Pakistan’s Top Court Grants Bail To A Christian Booked Over Blasphemy Charges
Pakistan’s top court while hearing a blasphemy case, granted bail to a Christian man who was boo0ked over blasphemy charges since April 2021. The allegedly accused Salamat Mansha Masih, was an employee of the Lahore Waster Management Company.
SC’s bench consisting of Justice Qazi Faez Isa and Justice Syed Mansoor Ali Shah heard the bail plea of Salamat Mansha Masih. The SC bench granted bail to Salamat Masih, further ruling that a bail bond in the sum of 50,000 Rupees is to be furnished.
Salamat Masih who has been confined at the Lahore District Jail since January 4, 2012, had a similar bail plea rejected by the Lahore High Court. The SC judges remarked that the State should exercise extreme caution in cases pertaining to blasphemy. It was said that the state should ensure absolute safety of the blasphemy accused, until the charges leveled against the accused stand proved.
Advocate Abdul Khan Rana represented Salamat Masih before the court. Advocate Abdul Hameed Khan detailed before the court that four college students accused Christian men namely Haroon Ayub and Salamat Masih in a park in Lahore’s Model Town area. The accusers claimed that Ayub and Salamat had gifted a book in Urdu language that according to them contained sacrilegious content. The counsel argued that the book was related to the Holy Bible, and contained no sacrilegious content in it. He said that this was conceded by the senior police officer from the prosecution side. He stated that the prosecution had failed to furnish substantial evidence to establish a connection of the accused with the allegations of blasphemy. Furthermore, the FIR was registered against Salamat Masih after a delay of eight hours.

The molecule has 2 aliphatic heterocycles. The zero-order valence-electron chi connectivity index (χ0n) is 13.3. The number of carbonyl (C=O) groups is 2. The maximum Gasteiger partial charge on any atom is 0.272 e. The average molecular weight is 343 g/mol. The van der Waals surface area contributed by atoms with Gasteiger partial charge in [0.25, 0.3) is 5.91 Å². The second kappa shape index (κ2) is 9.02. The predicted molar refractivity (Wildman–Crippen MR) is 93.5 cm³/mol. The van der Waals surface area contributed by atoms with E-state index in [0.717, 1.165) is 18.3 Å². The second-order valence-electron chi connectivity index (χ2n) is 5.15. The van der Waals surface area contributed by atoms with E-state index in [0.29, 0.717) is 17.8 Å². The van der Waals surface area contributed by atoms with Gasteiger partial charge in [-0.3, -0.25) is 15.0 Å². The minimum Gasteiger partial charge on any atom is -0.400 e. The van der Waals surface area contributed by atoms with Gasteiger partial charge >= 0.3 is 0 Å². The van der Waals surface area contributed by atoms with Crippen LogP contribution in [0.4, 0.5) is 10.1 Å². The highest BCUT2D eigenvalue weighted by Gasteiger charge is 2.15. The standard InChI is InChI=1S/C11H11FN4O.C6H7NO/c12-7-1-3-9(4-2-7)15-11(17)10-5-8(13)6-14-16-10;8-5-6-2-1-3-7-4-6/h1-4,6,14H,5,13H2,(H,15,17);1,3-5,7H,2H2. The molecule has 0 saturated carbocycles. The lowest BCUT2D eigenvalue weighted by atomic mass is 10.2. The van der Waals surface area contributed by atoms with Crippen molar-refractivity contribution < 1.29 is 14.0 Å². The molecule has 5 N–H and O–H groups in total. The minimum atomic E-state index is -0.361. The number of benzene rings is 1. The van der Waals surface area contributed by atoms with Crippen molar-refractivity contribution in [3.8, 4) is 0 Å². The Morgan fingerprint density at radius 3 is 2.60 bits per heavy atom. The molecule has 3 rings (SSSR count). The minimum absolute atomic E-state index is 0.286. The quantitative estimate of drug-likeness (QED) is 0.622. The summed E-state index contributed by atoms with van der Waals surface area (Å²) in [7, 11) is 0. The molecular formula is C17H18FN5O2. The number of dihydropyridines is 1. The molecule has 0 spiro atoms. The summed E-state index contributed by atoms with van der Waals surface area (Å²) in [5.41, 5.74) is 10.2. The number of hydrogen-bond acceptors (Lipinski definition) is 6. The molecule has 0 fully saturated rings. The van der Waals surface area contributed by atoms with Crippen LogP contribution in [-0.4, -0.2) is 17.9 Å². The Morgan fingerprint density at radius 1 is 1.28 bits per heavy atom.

The court expressed suspicion over the fact that the incident occurred in a park and no one was made a witness in the case, not even the guard. Justice Isa remarked that it’s a common tendency of leveling blasphemy accusations. He said that every second person blamed others of insulting the religion, without realizing that the offence carries capital punishment. Justice Isa observed, “We should avoid further polarization of the society which already stands fractured and divided in the name of religion. We cannot further afford tragedy like East Pakistan.”
One of the bench members remarked that why Muslims are reluctant to opt for the profession of sanitary worker when cleanliness was a part of Islamic faith. “We should be thankful to the Christian brothers for at least, they clean up for us,” he said.